Large Unicorn Seal

Large unicorn seal - dating to late Period 3C. This is one of the largest seals found from any Indus site.




Excavation Site


It was one of 388 unicorn seals found during the excavations in Mohenjo-daro led by the British archaeologist Ernest Mackay between 1927 and 1931. Mackay dated the seal to the late Period IB, or approximately 2,000 B.C



The unicorn always has this object in front of it. There are at least five theories about this object. Mackay and Marshall thought it was the feeding trough or "manger" still seen in Sindh today. There is work connecting it to contemporary offering stands used in central India today. Mackay also guessed that it could have been a cage for birds or insects, or an incense burner. A fifth, more recent theory suggests that the object may have been the filter used to extract the intoxicating Soma drink described in the Rig Veda.


Bull Seal Harappa

The majestic zebu bull, with its heavy dewlap and wide curving horns is perhaps the most impressive motif found on the Indus seals. Generally carved on large seals with relatively short inscriptions, the zebu motif is found almost exclusively at the largest cities of Mohenjo-daro and Harappa.
The rarity of zebu seals is curious because the humped bull is a recurring theme in many of the ritual and decorative arts of the Indus region, appearing on painted pottery and as figurines long before the rise of cities and continuing on into later historical times. The zebu bull may symbolize the leader of the herd, whose strength and virility protects the herd and ensures the procreation of the species or it stands for a sacrificial animal. When carved in stone, the zebu bull probably represents the most powerful clan or top officials of Mohenjo-daro and Harappa.


Bison Seal Mohenjodaro

This is a flat square double sided seal. On one side, four script symbols are inscribed in reverse, above a bison with head lowered to the feeding trough. A swastika motif turning counter clockwise is carved on the reverse. The seal is perforated from the side along the axis of the animal motif.

Material: gray brown unfired steatite
Dimensions: 2.04 x 2.04 cm, 0.74 cm thickness
Mohenjo-daro, HR 4503
Mohenjo-daro Museum, 50.258, MM 487


Inscribed Objects

A collection of inscribed objects found along the main street leading to the southern gateway at Harappa. The fragmentary seal on the left is the earliest seal found to date, and depicts a bovine carved in a very archaic style. At the top center is a terra cotta sealing with two seal impressions. This sealing may have been used to close a large jar full of trade goods such as oil.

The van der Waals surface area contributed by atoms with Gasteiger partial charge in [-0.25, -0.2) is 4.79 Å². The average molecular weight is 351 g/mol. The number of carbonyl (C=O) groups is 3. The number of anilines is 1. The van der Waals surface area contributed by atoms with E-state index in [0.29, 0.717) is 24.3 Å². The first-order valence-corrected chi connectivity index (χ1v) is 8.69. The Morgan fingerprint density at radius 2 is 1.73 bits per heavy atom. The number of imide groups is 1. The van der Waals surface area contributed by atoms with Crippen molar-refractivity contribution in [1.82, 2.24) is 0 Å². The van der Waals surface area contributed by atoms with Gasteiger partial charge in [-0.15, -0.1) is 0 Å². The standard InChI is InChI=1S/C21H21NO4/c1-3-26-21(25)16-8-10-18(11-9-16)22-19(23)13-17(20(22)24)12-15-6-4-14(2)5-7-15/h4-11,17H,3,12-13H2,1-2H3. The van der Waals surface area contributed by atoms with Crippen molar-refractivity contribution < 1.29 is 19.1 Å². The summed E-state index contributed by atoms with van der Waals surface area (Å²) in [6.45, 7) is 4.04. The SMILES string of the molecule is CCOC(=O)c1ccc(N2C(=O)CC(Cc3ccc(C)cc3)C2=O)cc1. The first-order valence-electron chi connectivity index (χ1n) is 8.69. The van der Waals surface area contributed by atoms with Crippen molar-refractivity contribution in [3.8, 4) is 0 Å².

Seals & Tablets

A collection of seals and tablets from a single house along the main street leading to the southern gateway at Harappa. The association of these different types of objects together in one house show that some people, possibly merchants, were using a wide variety of inscribed objects.



Mohenjodaro Seal


Terracotta sealing from Mohenjo-daro depicting a collection of animals and some script symbols. This sealing may have been used in specific rituals as a narrative token that tells the story of an important myth.



Mohenjodaro Seal

Square seal depicting a nude male deity with three faces, seated in yogic position on a throne, wearing bangles on both arms and an elaborate headdress. Five symbols of the Indus script appear on either side of the headdress which is made of two outward projecting buffalo style curved horns, with two upward projecting points. A single branch with three pipal leaves rises from the middle of the headdress.
Seven bangles are depicted on the left arm and six on the right, with the hands resting on the knees. The heels are pressed together under the groin and the feet project beyond the edge of the throne. The feet of the throne are carved with the hoof of a bovine as is seen on the bull and unicorn seals. The seal may not have been fired, but the stone is very hard. A grooved and perforated boss is present on the back of the seal.